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Detroit Regional City talk recapped






Whether they realize it or not, few topics matter more to Detroiters -- and metro Detroiters -- than regional thinking and planning that leads to cooperative action. The recent formation of a Regional Transit Authority -- 40 years in the making, by the way -- the Cobo Center expansion and a successful DIA millage effort are examples of how the region can, no must, begin to work together for the betterment of all of the 5.7 million people who live on both sides of the Detroit River.

The discussion began informally at the Detroit Institute of Arts' redesigned Kresge Court, before moving through the Romanesque gallery to the lecture hall.
 
Panelists waiting there were the DIA's Annmarie Erickson; Paul Hillegonds, Regional Transit Authority; Dan Kinkead, Detroit Future City; Dorian Moore, Archive DS; Kirk Mayes, Brightmoor Alliance and Global Detroit; and Katy Cockrel, Detroit Harmonie and Vote Detroit.

Moderator and Model D publisher Claire Nelson threw out the first pitch, saying "we came here not to have the same conversation" about regionalism. Indeed, we did not.

Paul Hillegonds, a former state rep, former president of Detroit Rennaisance and current vice president of community affairs for DTE, put the discussion into immediate perspective when he talked about what has changed since he moved to the region from West Michigan 16 years ago. 
 


"The (empty) Hudson's building represented the abandonment of the downtown, (and developing) a creative class seemed impossible," Hillegonds said. "But it's turned around in a relatively short period of time. Young people who celebrate diversity are coming to the same place their parents were vacating."

Hillegonds said there was no investment interest by the private sector during the late 1990s; nor were foundations much in the mix. "Now, there is significant private sector interest and a more unified foundation sector with national foundation interest."

Dan Kinkead of Detroit Future City said the key to city's future is not more population -- it's getting more people that are already here working. "If we could get twice the number of Detroiters employed that are employed today, that would be incredible," he said. "Right now, for every four people in Detroit we have one job. In other major American cities, with good bond ratings, the ratio is two people for one job."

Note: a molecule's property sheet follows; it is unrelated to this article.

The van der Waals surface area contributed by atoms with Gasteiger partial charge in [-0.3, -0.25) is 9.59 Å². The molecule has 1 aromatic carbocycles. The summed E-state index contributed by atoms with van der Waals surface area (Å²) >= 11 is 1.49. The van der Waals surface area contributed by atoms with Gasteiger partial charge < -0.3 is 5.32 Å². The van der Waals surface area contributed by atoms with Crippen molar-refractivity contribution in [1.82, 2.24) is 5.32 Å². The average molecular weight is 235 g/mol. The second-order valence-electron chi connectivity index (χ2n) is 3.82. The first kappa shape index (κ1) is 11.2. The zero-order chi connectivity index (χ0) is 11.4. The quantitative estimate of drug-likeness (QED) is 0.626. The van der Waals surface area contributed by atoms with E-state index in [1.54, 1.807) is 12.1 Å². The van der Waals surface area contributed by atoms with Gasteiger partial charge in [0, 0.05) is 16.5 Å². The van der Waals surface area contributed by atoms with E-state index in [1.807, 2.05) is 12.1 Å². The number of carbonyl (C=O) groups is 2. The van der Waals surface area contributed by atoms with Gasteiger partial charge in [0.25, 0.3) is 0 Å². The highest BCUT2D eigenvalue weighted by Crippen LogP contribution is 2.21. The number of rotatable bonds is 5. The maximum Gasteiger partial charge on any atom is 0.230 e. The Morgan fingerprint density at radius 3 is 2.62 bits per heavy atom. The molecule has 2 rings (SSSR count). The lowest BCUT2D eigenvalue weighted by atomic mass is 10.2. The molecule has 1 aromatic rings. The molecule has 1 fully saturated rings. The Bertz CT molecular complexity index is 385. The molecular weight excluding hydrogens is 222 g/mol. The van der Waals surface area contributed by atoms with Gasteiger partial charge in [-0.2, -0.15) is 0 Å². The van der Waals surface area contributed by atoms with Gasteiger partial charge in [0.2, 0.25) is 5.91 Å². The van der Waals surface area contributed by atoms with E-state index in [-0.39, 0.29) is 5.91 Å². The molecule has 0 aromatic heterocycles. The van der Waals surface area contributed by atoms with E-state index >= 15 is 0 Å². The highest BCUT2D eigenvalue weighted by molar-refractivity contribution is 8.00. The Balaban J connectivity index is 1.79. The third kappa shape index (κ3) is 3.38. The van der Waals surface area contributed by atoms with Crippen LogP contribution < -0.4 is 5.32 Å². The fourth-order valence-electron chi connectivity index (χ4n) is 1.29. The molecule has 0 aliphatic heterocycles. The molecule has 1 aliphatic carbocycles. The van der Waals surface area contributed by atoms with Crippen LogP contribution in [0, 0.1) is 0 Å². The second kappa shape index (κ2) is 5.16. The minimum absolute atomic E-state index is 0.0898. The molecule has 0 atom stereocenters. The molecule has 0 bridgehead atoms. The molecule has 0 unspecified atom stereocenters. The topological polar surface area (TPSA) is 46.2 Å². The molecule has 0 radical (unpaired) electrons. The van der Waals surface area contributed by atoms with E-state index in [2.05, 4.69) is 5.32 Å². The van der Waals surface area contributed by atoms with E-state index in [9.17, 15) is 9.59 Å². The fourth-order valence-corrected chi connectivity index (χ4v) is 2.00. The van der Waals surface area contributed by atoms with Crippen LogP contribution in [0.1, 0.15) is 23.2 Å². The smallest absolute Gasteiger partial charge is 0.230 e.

Katy Cockrel, from Detroit Harmonie and Vote Detroit, picked up another thread -- that real change will not occur until people take on civic responsibility. "Nothing's going to happen if people moving into the Broderick Tower or the next major residential development are not contributing to the tax base, or registering to vote, affecting change." Cockrel added that the region is "cultually diverse but historically divided. We've had (this regional) conversation a million ways and nothing every comes of it."

Kirk Mayes of the Brightmoor Alliance and Global Detroit said the region was "in a post-industrial time. About 15-16 years ago the auto industry was the lifeblood of the economy. Hundreds of thousands of people relied on it. We have to stay connected to our past, building the future together."

Mayes said that working in Brightmoor, which connects to Oakland County via Grand River, he realizes people want the same things on each side of 8 Mile (or Telegraph to the west). "People want good schools, they want safe streets. I've learned that teams of people working together can do amazing things."

Dorian Moore, an architect who lives in Windsor but works in Detroit talked about rebuilding relationships between Detroit and Windsor through the arts, using regional diversity to its advantage, celebrating immigrant populations in both places. His overall message was about building regional connections.

"Throughout history, development of urban areas have been developed in linear patterns and guided by transit of some kind," Moore said. "Eventuially, downtown and Pontiac will be connected by light rail. Think of corridors as connectors. Thirteen communites are connected by 8 Mile; 11 communities are connected by Woodward."

Annmarie Erickson said she learned about the value of regional cooperation during the millage election last August that saw voters in Wayne, Oakland and Macomb counties approve $23 million over a 10-year period.

"I believe we are at a tipping point," Erickson said. "I've seen more 'renaissances' in my lifetime than I can count. But this time I sense something different. It's more driven at the grassroots level. We may be inching forward, but we're getting people to support (regional connections) with their dollars and that's a good thing."

The Model D speaker series receives support from the Michigan State Housing and Development Authority (MSHDA).
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